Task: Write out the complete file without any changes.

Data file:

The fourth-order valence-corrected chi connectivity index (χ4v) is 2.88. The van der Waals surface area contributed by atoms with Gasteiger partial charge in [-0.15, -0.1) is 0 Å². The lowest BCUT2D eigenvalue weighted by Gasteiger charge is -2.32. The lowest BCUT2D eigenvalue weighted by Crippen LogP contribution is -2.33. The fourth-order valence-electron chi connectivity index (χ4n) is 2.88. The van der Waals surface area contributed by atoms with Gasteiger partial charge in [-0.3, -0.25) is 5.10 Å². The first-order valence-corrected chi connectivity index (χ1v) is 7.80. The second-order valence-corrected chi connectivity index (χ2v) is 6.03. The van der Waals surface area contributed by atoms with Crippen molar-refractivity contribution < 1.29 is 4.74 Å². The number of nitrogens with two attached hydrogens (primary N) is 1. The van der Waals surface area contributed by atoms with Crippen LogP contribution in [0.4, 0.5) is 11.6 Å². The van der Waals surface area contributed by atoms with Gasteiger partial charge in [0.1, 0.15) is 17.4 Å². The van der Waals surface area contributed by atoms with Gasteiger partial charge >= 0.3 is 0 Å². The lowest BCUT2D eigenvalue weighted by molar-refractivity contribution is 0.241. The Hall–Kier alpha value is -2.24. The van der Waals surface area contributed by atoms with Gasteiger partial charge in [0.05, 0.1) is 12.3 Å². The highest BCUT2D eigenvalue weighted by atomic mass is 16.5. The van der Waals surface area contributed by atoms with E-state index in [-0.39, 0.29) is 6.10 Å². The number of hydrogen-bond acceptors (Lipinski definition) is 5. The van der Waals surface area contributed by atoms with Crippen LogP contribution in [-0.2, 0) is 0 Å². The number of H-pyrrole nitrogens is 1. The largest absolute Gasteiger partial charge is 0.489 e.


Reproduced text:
The fourth-order valence-corrected chi connectivity index (χ4v) is 2.88. The van der Waals surface area contributed by atoms with Gasteiger partial charge in [-0.15, -0.1) is 0 Å². The lowest BCUT2D eigenvalue weighted by Gasteiger charge is -2.32. The lowest BCUT2D eigenvalue weighted by Crippen LogP contribution is -2.33. The fourth-order valence-electron chi connectivity index (χ4n) is 2.88. The van der Waals surface area contributed by atoms with Gasteiger partial charge in [-0.3, -0.25) is 5.10 Å². The first-order valence-corrected chi connectivity index (χ1v) is 7.80. The second-order valence-corrected chi connectivity index (χ2v) is 6.03. The van der Waals surface area contributed by atoms with Crippen molar-refractivity contribution < 1.29 is 4.74 Å². The number of nitrogens with two attached hydrogens (primary N) is 1. The van der Waals surface area contributed by atoms with Crippen LogP contribution in [0.4, 0.5) is 11.6 Å². The van der Waals surface area contributed by atoms with Gasteiger partial charge in [0.1, 0.15) is 17.4 Å². The van der Waals surface area contributed by atoms with Gasteiger partial charge >= 0.3 is 0 Å². The lowest BCUT2D eigenvalue weighted by molar-refractivity contribution is 0.241. The Hall–Kier alpha value is -2.24. The van der Waals surface area contributed by atoms with Gasteiger partial charge in [0.05, 0.1) is 12.3 Å². The highest BCUT2D eigenvalue weighted by atomic mass is 16.5. The van der Waals surface area contributed by atoms with E-state index in [-0.39, 0.29) is 6.10 Å². The number of hydrogen-bond acceptors (Lipinski definition) is 5. The van der Waals surface area contributed by atoms with Crippen LogP contribution in [-0.2, 0) is 0 Å². The number of H-pyrrole nitrogens is 1. The largest absolute Gasteiger partial charge is 0.489 e.